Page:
• If you are reheating food, it needs to be cooked right through and be steaming hot in the middle.
  • Don’t reheat food more than once. This just allows bacteria to recolonise and grow again. When reheating food, make sure it is heated until it reaches a temperature of 70°C for two minutes.

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  • Food that needs to be chilled or refrigerated, should be. If food is left out of the fridge, bacteria may multiply to levels that can cause food poisoning. Some bacteria can survive and multiply under cold conditions therefore it is still important to clean your fridge regularly!
  • Your fridge needs to be kept at 5°C or less. Many fridges have been found to operate above this temperature so use a fridge thermometer to check your fridge temperature.
  • Also don’t leave the fridge door open unnecessarily – it warms up the fridge which makes it easier for bacteria to grow and multiply.
  • Don’t overload your fridge – allowing the air to circulate freely makes for more efficient and consistent temperature control.
  • Cool leftover food quickly and then refrigerate as quickly as possible (within 90 minutes). Many modern fridges are more efficient these days so you do not have to wait until the food is completely cold before storing it. Taking it out of the cooking pot and putting it into a shallow container can speed up the cooling process though.


This is when bacteria pass from one food to another –  especially raw to cooked / ready to eat foods. It can occur if foods touch directly, if one food drips on to another, if your hands, or utensils or equipment – such as knives or chopping boards – touch one food and then another.

  • Wash your hands with soap and water after touching raw foods (please don’t just wipe them on your tea towel!)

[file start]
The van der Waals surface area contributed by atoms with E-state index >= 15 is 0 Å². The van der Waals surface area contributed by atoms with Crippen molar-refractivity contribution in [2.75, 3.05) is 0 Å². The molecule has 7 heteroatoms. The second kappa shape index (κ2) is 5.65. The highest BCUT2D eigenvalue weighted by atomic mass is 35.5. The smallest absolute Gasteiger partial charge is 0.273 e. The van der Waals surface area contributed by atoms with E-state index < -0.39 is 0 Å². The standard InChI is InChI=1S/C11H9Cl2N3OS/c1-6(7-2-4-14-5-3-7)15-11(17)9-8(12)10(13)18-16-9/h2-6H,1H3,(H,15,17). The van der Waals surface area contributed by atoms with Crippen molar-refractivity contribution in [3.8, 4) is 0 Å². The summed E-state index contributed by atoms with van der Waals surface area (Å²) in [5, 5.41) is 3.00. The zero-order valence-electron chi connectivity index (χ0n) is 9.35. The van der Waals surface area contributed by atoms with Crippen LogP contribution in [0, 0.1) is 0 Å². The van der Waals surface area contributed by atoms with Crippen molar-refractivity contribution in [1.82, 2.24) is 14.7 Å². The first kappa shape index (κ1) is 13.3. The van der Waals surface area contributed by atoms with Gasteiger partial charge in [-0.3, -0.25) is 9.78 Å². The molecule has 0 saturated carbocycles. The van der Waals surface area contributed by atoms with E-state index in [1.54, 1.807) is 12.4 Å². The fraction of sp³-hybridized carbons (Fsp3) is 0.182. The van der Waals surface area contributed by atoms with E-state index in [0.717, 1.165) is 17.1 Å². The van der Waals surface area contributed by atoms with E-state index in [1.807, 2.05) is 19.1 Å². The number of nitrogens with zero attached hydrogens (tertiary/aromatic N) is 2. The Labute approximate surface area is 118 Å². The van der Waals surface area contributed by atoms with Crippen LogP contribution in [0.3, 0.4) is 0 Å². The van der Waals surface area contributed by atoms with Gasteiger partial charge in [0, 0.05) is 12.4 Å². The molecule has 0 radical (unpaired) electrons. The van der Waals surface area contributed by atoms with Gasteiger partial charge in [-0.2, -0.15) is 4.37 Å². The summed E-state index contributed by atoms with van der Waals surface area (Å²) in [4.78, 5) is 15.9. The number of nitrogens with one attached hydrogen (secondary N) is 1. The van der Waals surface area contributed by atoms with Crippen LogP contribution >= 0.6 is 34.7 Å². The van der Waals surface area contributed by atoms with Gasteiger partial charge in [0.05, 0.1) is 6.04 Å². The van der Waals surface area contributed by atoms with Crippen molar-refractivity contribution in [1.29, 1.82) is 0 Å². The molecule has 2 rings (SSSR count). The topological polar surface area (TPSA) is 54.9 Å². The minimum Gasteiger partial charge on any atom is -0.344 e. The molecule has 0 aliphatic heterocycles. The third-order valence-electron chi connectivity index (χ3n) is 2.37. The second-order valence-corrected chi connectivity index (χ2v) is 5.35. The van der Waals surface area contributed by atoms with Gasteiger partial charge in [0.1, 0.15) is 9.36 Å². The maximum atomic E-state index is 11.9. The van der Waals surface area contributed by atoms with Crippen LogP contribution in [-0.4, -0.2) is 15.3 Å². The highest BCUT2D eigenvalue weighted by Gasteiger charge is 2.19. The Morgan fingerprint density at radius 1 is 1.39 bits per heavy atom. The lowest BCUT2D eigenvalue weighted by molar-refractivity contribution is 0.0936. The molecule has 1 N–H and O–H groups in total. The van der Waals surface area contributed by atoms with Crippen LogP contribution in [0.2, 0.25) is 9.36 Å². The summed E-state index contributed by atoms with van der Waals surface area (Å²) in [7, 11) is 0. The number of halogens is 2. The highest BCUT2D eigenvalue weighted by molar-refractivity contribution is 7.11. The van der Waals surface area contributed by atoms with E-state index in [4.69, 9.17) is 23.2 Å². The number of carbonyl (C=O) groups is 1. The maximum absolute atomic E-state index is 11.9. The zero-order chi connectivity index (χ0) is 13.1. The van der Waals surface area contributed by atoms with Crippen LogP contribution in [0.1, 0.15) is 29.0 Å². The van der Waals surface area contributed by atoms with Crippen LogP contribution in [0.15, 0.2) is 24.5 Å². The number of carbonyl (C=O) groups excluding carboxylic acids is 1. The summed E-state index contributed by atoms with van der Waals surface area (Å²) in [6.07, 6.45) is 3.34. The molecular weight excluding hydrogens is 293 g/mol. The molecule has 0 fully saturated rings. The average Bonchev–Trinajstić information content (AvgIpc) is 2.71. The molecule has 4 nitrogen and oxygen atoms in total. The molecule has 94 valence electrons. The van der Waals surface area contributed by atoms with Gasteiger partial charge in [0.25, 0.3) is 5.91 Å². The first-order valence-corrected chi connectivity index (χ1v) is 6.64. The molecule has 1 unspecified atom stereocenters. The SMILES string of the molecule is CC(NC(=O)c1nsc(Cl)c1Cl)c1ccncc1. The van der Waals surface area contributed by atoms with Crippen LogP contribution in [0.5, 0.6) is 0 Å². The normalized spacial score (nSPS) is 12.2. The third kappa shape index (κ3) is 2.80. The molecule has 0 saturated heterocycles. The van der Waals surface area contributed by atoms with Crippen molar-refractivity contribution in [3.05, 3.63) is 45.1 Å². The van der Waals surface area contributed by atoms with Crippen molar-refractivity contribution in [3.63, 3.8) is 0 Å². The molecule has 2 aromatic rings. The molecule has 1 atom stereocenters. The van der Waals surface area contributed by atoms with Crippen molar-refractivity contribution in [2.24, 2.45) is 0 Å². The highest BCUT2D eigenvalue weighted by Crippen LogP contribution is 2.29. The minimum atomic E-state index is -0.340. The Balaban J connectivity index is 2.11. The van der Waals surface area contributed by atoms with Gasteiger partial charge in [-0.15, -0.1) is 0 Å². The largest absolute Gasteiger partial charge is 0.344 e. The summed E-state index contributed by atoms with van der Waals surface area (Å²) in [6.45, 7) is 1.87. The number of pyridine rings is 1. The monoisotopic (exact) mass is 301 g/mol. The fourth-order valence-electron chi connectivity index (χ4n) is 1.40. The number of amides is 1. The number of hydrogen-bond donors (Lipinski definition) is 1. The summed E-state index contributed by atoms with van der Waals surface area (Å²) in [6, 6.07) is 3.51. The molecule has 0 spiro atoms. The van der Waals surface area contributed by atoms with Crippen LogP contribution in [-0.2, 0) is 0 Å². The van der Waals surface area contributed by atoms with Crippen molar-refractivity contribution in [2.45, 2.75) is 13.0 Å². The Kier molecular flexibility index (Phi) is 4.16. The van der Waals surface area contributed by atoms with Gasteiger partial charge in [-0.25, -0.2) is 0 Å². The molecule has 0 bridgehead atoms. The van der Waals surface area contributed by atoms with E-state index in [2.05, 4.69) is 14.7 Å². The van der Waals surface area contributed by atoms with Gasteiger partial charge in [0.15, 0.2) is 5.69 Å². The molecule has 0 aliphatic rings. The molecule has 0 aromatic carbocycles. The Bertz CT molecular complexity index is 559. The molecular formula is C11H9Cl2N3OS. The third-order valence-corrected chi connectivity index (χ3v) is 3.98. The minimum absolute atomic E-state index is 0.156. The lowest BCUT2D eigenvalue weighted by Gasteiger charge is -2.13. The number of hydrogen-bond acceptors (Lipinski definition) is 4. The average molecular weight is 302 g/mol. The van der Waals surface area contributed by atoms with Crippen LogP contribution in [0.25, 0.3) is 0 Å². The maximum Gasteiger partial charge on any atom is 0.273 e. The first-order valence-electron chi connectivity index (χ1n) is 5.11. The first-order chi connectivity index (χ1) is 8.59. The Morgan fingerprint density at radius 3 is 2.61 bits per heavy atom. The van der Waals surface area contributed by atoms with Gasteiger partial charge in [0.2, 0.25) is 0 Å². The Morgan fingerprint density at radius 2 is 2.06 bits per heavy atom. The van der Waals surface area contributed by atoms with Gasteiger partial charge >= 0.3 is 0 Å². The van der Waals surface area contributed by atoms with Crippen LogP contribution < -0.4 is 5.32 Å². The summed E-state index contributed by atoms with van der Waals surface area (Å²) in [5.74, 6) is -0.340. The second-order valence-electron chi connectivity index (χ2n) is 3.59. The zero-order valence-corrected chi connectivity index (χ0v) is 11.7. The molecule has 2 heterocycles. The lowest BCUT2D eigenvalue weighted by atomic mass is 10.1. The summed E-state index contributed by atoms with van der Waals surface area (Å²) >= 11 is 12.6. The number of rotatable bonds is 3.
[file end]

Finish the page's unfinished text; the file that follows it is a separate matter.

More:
• Separate raw and cooked or ‘ready-to-eat’ foods both in the fridge and on your work surface. If these foods are not heated or cooked, there will b e no opportunity to kill the bugs, you just consume them!
  • Cover raw meat securely or keep it in a sealable container at the bottom of the fridge.
  • Don’t use the same surface or chopping board for preparing raw and ready-to-eat foods. Use different coloured boards for raw and ready to eat foods to help you.
  • Make sure that knives and utensils are cleaned thoroughly after preparing raw foods
  • With more and more people re-using carrier bags the following tips will help prevent bacteria spreading to ready-to-eat food:
    • keep raw meat and fish separate from ready-to-eat foods in separate bags
    • if you use re-useable bags, keep one or two just for use with raw meat and fish and don’t use the same bags for ready-to-eat foods
    • re-useable bags (and single-use carrier bags) should be disposed of if there are spillages of raw meat juices

So hopefully you can see this all makes sense and if asked to fill in the poll again you would say No, you don’t wash raw chicken! 🙂

The bottom line is the more aware you are about basic food safety, the more likely you will take more care and the less likely you will be ill!